Mrs. Lee: This is an old house; I think it was built right after the war. So the system is quite old. How does it work, compared to this one?

Trevor: The principle is much the same, but instead of these old ceramic fuses that have to be - - - - , there is just this little switch that turns itself off and has to be switched back on. You also get a digital meter, which gives a more reliable - - - -. They're usual in all new houses.

Mrs. Lee: I'll discuss it with my husband later.

Trevor: Now, shall we have a look at the wiring and - - - -?

Mrs. Lee: OK! Come right through, here is the kitchen.

Trevor: I see your electric coffee pot is - - - -, and so is your toaster.

Mrs. Lee: But they're not on, are they?

Trevor: No, but they should be - - - - when they are not in use in case there is a - - - - connection that may start a fire when the house is empty.

Mrs. Lee: I never thought of that.

Trevor: Can I have a quick look in the living room?

Mrs. Lee: Please come this way.

Trevor: I notice at once that your TV is left in stand-by position. It should be switched off completely when it's not in use, for the same reason as the toaster, and it will save - - - - as well.

Mrs. Lee: I know that, but it's such a bother. I always just use the remote, but if you say so...

Trevor: This connection here next to the armchair is not - - - - ; you have two double sockets plugged into another double which is connected to the wall outlet. That has to be disconnected immediately.

Mrs. Lee: But we need both a reading light and this extra heater, and it's where I plug in my vacuum cleaner.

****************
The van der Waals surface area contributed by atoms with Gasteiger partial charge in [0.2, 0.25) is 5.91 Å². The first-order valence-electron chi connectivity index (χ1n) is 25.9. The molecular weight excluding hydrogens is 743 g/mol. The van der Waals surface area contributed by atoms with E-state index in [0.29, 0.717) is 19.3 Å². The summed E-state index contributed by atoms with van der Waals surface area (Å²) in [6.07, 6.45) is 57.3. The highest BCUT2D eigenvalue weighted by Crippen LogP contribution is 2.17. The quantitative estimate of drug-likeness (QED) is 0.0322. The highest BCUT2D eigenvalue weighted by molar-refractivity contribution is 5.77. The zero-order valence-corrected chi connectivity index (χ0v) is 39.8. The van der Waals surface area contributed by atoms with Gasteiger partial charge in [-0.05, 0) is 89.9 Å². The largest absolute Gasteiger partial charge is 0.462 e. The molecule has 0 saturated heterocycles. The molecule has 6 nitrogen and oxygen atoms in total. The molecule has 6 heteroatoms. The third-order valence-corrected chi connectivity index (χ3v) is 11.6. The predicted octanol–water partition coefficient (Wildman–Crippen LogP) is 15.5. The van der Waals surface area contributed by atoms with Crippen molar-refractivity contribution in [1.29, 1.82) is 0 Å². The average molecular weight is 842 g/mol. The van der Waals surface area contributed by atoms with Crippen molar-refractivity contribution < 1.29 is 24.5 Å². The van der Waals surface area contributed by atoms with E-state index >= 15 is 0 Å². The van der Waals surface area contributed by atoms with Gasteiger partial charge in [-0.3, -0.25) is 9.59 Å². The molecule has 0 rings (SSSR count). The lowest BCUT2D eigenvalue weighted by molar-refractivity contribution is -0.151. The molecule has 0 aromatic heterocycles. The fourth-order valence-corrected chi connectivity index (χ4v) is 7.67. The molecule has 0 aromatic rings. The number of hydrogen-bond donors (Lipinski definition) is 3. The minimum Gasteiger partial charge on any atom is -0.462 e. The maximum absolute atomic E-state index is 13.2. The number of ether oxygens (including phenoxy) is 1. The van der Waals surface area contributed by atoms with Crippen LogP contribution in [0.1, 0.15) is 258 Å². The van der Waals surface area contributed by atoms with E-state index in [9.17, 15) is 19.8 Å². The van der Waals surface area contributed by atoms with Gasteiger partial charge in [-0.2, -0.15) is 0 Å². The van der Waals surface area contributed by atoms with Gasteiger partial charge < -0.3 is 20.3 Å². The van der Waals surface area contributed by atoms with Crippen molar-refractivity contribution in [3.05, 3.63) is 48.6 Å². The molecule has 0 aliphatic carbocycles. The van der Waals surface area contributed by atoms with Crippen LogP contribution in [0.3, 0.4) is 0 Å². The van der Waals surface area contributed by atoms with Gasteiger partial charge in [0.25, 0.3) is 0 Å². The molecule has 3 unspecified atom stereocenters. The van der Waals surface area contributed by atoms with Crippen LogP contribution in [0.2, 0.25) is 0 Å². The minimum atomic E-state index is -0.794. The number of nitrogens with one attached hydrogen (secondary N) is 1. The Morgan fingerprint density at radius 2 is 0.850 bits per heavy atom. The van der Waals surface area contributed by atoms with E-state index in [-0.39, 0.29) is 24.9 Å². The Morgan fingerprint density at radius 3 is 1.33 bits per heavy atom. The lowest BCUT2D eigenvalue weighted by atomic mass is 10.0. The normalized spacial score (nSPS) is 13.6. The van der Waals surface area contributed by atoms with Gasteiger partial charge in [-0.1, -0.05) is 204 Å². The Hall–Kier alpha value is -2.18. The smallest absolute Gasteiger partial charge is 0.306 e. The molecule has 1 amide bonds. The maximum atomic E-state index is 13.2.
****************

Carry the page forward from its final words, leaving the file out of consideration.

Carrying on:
Trevor: All the more reason. You take out too much power from the - - - -. Remember what I said about the fuses. I suppose the times you've had to change the fuse have been when you were doing your vacuuming.

Mrs. Lee: Yes, that's right actually, but I never understood why. I thought there was something wrong with the cleaner.

Trevor: And besides, these - - - - plugs make a very dangerous connection. An electric connection must fit tightly.

Mrs. Lee: Please explain...

Trevor: You see, a loose connection will create heat because the terminals are not physically in contact. The current will then jump between the terminals, and you get - - - - and heat, and eventually this may cause a fire. Look here, this one is already black round the plug holes.

Mrs. Lee: Wow! Look at that! It won't happen again, I promise.

Trevor: If you need an extra - - - -, you should check with an approved electrician, and not do it like this. Well, I'm glad we got that one sorted out. From what I can see, the rest seems to be ok. Then I'll just say good bye and take care.

Mrs. Lee: Thank you for coming, I'm very grateful for your advice. We may have - - - - a house fire today. Thank you, and good bye.

 

Suggested Key

blown     connections     reading     faulty     meter     prevented outlet     connected     safety     approved     fuse box      overloaded     power     disconnected     dimensioned     current wobbly     rating     spare     sparks     re-connect      short circuit      circuit      replaced     electric shock